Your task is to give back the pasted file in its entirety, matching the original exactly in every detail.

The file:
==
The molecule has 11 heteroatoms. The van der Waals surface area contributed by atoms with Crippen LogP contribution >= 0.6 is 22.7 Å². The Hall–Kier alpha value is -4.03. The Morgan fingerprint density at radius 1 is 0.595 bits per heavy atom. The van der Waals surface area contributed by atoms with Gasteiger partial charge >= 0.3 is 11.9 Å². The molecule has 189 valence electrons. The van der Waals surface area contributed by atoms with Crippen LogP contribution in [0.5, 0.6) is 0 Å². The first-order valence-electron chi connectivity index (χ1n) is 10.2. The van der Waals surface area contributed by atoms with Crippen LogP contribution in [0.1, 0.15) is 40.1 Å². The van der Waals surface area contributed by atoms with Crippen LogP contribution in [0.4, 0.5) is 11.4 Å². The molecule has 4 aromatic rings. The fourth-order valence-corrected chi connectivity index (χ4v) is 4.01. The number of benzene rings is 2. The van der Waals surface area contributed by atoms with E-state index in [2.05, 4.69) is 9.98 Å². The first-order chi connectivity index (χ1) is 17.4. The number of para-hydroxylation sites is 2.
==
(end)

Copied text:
The molecule has 11 heteroatoms. The van der Waals surface area contributed by atoms with Crippen LogP contribution >= 0.6 is 22.7 Å². The Hall–Kier alpha value is -4.03. The Morgan fingerprint density at radius 1 is 0.595 bits per heavy atom. The van der Waals surface area contributed by atoms with Gasteiger partial charge >= 0.3 is 11.9 Å². The molecule has 189 valence electrons. The van der Waals surface area contributed by atoms with Crippen LogP contribution in [0.5, 0.6) is 0 Å². The first-order valence-electron chi connectivity index (χ1n) is 10.2. The van der Waals surface area contributed by atoms with Crippen LogP contribution in [0.1, 0.15) is 40.1 Å². The van der Waals surface area contributed by atoms with Crippen LogP contribution in [0.4, 0.5) is 11.4 Å². The molecule has 4 aromatic rings. The fourth-order valence-corrected chi connectivity index (χ4v) is 4.01. The number of benzene rings is 2. The van der Waals surface area contributed by atoms with E-state index in [2.05, 4.69) is 9.98 Å². The first-order chi connectivity index (χ1) is 17.4. The number of para-hydroxylation sites is 2.